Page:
Since the Supreme Court's 5-4 decision in Shelby County v. Holder in June, conservative governments in the South and elsewhere have raced to introduce new voting restrictions. Most prominent in the attacks is the comprehensive vote-restriction law passed by the Republican majority in the North Carolina legislature. The law cuts back early voting, restricts private groups from conducting voter-registration drives, eliminates election-day voter registration, and imposes the strictest voter ID rules in the country. There is evidence that Republican legislatures elsewhere will follow North Carolina's lead.
Neither the American people nor the federal courts would tolerate restrictions of this sort if they were imposed on free speech, free assembly, freedom of religion, or freedom to petition government for redress of grievances. For that matter, many Southern states--and probably a majority of the Supreme Court--would reject far less onerous restrictions on the right to "keep and bear arms." Yet each of those rights is mentioned only once in the Constitution. The "right to vote" is mentioned five times--and yet the Court has brushed it aside as a privilege that states may observe at their convenience. Even an overwhelming majority of Congress--which is given the power to enforce the right in no fewer than four different places in the Constitution--cannot protect this right more strongly than the Court feels appropriate.
What would happen if we took the Constitution's text on this matter seriously?
Consider this instruction to a house-sitter: "Don't let the dog out at night. Don't feed the dog dry food." The homeowner returns six weeks later to find the dog dead of starvation. The house-sitter explains, "You never said there actually was a dog or that if there was one I should feed it, just that I shouldn't let it out or feed it dry food. I did neither."
Would that explanation satisfy the owner?
Well, many of our most cherished rights are guaranteed in the kind of language the homeowner uses. For example, the
What, then, about the right to vote? The phrase appears for the first time in the
But whatever Section Two of the Fourteenth Amendment means, it really can't mean that everyone must be allowed to vote. It penalizes states that withhold the ballot but does not require them to grant it. The
In this form, it will appear a total of three more times, each time now protected against abridgment, as an individual right "of citizens," one that can be enforced by both courts and Congress. Yet courts and citizens remain oddly am- bivalent about it; it is common to regard voting as a "privilege," an incident of citizenship granted to some but not all. The "privilege" over the years has been made dependent on literacy, or long residency in a community, or ability to prove identity, or lack of a criminal past. None of these conditions would be allowed to restrict free speech, or freedom from "unreasonable" searches, or the right to counsel, even though each of those rights is mentioned once in the Constitution. The right to vote of citizens of the United States remains a kind of stepchild in the family of American rights, perhaps because it is not listed in the Bill of Rights, and perhaps because Americans still retain the Framers' ambivalence about democracy.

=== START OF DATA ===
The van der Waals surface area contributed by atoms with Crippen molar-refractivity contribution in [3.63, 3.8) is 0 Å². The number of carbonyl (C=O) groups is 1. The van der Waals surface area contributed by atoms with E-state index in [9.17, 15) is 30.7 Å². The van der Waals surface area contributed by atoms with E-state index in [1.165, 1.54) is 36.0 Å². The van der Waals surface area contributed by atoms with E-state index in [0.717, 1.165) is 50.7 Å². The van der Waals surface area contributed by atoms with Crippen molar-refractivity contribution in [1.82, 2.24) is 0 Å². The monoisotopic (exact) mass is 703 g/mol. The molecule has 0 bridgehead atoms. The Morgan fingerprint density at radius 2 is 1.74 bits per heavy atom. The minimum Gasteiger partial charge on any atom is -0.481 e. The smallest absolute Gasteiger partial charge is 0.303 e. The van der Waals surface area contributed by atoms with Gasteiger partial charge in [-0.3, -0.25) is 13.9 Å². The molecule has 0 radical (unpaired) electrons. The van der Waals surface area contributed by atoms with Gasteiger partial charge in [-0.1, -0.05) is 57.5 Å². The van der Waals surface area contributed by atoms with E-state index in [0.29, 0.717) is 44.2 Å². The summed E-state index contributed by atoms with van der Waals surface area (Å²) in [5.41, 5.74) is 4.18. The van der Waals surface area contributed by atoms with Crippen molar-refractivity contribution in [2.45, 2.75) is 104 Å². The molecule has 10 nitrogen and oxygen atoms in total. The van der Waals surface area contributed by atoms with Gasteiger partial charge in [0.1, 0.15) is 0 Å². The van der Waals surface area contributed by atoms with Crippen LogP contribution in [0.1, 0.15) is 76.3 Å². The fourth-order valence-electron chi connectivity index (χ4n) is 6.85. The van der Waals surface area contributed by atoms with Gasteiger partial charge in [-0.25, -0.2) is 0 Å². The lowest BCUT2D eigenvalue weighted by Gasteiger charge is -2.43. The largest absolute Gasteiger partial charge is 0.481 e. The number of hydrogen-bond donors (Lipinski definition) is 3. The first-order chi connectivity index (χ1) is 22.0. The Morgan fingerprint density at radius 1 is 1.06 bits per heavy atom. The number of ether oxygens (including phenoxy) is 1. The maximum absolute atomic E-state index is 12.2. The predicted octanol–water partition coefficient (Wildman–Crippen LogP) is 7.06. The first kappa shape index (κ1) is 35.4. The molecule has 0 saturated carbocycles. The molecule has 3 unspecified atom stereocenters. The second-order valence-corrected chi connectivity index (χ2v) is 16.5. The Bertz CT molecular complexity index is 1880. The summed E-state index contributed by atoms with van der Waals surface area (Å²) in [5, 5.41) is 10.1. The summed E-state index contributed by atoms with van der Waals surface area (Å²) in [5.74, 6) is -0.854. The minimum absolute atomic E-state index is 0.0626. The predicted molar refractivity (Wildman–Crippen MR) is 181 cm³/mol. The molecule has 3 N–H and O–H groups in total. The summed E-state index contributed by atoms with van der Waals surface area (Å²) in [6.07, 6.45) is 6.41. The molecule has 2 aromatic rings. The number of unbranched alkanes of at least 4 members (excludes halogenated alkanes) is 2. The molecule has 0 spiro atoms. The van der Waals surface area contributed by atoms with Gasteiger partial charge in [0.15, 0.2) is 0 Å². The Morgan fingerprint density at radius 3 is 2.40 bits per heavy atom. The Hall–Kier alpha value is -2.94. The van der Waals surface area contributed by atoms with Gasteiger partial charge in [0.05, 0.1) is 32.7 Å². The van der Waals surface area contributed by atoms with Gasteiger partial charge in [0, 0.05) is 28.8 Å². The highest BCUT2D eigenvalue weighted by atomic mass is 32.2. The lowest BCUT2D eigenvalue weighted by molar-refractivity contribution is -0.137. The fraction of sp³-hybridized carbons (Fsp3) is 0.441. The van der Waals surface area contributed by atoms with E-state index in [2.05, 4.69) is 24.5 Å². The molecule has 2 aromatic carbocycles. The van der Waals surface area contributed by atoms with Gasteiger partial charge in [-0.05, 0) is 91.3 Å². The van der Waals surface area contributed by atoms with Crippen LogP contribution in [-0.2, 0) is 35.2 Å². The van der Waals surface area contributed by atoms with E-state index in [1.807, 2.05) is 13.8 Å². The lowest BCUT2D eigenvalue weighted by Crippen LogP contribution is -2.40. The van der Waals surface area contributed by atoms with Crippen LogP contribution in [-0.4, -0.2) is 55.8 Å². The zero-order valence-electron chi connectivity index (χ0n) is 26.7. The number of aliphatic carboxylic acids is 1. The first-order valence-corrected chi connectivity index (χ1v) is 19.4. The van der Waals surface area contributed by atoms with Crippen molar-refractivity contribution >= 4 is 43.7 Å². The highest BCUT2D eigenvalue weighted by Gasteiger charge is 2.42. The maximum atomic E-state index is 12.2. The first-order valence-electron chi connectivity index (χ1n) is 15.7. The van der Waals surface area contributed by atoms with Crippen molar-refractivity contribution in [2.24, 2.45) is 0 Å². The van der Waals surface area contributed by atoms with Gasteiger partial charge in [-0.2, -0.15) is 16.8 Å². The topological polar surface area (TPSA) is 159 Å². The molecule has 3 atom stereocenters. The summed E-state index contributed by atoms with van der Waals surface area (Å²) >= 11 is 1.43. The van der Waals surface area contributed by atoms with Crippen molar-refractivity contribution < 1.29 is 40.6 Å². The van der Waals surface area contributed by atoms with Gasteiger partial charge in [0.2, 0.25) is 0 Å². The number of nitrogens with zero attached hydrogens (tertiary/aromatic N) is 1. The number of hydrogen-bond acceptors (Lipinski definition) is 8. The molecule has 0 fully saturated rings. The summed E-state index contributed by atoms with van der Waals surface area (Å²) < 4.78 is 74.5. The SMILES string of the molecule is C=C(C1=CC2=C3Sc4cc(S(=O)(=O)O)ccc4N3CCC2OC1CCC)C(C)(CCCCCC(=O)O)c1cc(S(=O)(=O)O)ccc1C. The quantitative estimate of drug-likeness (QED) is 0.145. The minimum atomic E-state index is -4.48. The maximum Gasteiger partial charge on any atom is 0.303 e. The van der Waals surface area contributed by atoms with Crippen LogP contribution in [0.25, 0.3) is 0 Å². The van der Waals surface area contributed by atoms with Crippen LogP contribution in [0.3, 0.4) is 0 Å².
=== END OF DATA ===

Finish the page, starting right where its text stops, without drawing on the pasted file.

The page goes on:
In the Fifteenth Amendment, the right to vote is not to be "denied or abridged on account of race, color, or previous condition of servitude." Note the second verb. Many things might "abridge" a right without "denying" it altogether. Whatever the status of the right as a right, it is apparently quite strictly protected from any kind of limit--any kind of limit, that is, based on "race, color, or previous condition of servitude." The target is clear--racial restrictions on voting, or restrictions of the voting rights of former slaves. It is commonplace, thus, to describe the amendment as aimed solely at racial restrictions on the right to vote.
But that description slights part of the text. The amendment mentions "race" and "color," but those aren't the only grounds of discrimination it forbids. It also uses the word "servitude," echoing the Thirteenth Amendment's prohibition not only of slavery but of "involuntary servitude, except as a punishment for crime whereof the party shall have been duly convicted."
The choice of the word "servitude" interacts intriguingly with the text of the
In this reading, only felons actively serving prison terms could be barred from voting--their "condition of servitude" would be present, not "previous." The laborious process of civil-rights restoration imposed by many states (in 2010, one southern governor briefly proposed a requirement that every free felon write him a personal letter outlining his or her contributions to society) seems contrary not only to the spirit but also to the letter of the Fifteenth Amendment.
One can understand questions about felons on juries. But "the right of citizens of the United States to vote" is more strongly protected in the text than jury service. It is the only right in the Constitution to be protected in terms of "previous condition of servitude." These words demand that we give them a meaning commensurate with their extent.
In Section Two, as in Section Two of the Thirteenth Amendment and Section Five of the Fourteenth Amendment, Congress is again given the power to enforce the amendment "by appropriate legislation." The Supreme Court has taken as narrow a view of this power as it has of the first two such grants. It is has written of the right to vote in scare quotes -- as "the right" to vote -- as if it were somehow questionable or inferior to other rights. But in light of the Constitution's actual language, that reading seems as strained as a house-sitter's argument that an owner's instructions permit him to starve the dog to death.
This piece is adapted from the book American Epic: Reading the Constitution.
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